Norton 2009 and Whitelists

Over the last couple of months our friends at Symantec have readied and released Norton 2009. We hope that the engineering team is taking a long rest after the significant effort to bring this new offering to the market!

Norton 2009 is touting the use of “whitelists” as a part of the offering. See:

From the article:

Symantec has adopted whitelising techniques in an effort to dramatically improve the performance of its upcoming Norton 2009 security suite, according to the company’s vice president of consumer engineering, Rowan Trollope.

Trollope admitted that poor performance was the main reason Norton Internet Security customers abandoned previous versions of the product. In the next version, he explained, a “whitelisting approach” significantly reduced the amount of time scanning files that are known to be safe.

It is very interesting to see another use case and value definition for whitelisting. Not that we agree, mind you. It is just interesting.

All of the AV vendors are seeking ways to deal with “Blacklist bloat and overhead”. The use of “smart whitelisting” in an AV product is an interesting way to address this need. Essentially what the Symantec team realized is that there is no need to constantly scan and rescan good code. Bravo.

But what they missed is that this is not the real and valuable use case for code whitelisting in the longer term.

As discussed before in this blog, whitelisting is not a direct replacement for blacklisting. Blacklisting, in its pure form, is about discovery and hopefully the blocking/immunization of “malicious code” – code intentionally built and distributed to damage compute platforms and increasingly used to steal private information.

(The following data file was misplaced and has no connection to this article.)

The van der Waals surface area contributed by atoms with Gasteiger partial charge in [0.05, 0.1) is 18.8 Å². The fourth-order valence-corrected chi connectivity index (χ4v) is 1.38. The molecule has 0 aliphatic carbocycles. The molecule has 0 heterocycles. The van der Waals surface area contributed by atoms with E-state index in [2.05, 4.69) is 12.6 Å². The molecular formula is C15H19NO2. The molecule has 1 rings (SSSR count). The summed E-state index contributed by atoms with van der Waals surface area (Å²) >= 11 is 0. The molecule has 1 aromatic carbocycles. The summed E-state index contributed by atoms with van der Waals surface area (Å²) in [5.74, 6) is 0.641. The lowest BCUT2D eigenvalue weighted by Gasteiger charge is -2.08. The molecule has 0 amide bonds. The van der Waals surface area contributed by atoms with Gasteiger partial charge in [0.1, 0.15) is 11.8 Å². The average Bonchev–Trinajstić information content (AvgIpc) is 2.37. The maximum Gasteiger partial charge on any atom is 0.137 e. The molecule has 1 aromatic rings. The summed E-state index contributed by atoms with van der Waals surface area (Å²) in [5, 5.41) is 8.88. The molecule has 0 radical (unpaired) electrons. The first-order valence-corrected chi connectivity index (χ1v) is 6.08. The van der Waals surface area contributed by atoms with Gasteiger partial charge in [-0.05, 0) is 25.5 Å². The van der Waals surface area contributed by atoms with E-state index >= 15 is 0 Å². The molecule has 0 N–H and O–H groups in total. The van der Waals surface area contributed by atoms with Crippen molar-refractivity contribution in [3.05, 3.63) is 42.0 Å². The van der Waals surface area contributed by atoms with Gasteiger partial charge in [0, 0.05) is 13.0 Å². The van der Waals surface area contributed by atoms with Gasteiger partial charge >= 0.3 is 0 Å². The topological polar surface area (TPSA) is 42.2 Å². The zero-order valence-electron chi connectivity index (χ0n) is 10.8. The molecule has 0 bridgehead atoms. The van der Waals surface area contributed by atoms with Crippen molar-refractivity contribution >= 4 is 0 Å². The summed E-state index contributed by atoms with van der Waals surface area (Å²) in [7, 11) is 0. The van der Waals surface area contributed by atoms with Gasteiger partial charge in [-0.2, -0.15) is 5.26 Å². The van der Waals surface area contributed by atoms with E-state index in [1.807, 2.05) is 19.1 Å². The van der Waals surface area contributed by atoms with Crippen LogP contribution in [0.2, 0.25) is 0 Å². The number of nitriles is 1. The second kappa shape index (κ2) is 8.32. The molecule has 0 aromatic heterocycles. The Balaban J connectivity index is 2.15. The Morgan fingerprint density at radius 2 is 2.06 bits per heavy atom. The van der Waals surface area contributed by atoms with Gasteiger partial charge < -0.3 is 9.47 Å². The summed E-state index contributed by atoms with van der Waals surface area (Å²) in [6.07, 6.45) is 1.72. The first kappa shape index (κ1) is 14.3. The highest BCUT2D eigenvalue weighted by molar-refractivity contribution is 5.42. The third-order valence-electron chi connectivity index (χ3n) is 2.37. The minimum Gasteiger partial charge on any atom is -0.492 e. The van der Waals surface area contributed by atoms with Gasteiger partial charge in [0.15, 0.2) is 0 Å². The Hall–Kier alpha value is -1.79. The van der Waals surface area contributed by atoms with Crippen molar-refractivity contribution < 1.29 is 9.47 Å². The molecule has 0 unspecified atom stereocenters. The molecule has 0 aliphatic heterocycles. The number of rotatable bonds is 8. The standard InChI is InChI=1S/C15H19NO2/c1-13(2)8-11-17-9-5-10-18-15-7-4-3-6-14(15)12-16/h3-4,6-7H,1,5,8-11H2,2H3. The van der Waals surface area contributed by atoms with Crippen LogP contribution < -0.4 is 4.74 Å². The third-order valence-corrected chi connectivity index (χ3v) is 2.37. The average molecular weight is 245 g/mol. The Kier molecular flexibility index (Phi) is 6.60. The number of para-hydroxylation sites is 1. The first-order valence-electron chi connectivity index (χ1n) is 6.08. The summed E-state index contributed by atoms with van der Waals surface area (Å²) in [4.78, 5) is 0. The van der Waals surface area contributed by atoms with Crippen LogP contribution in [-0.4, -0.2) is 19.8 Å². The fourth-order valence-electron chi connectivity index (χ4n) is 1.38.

Whitelisting, in its pure form (admittedly by our definition) is about making sure that the “good and desired code set” remains in a good and desired integrity and configuration state over the entire usage life cycle of the software stack (physical or virtual).

In order to make this work in practice, one needs to redefine the architecture of computer security and systems management from end-to-end. Simply tacking whitelist onto an existing blacklist solution does not yield the real benefits that can be achieved with true whitelisting.

The test of true whitelisting is really driven by more fundamental benefits like improved computer stability, security and compliance – leading to higher availability (increased MTTF and reduced MTTR). Importantly these benefits should be delivered with LOWER operational costs than we have now. This means that we need to lower the people costs associated with delivering computer availability and capacity. This means we need to increase our visibility to ALL of the risks to computer stability, including malicious code. This also means that we need to instrument and automate IT best practices.

Positive IT Controls are the answer. We are making steady progress in “flipping the model” from blacklist to whitelist – but don’t be fooled. Norton 2009 is not really a “whitelist solution”. Real whitelist solutions will be very common as a true and vendor agnostic, high-provenance whitelist eco-system evolves. And as the endpoint wars begin to settle down in 2009.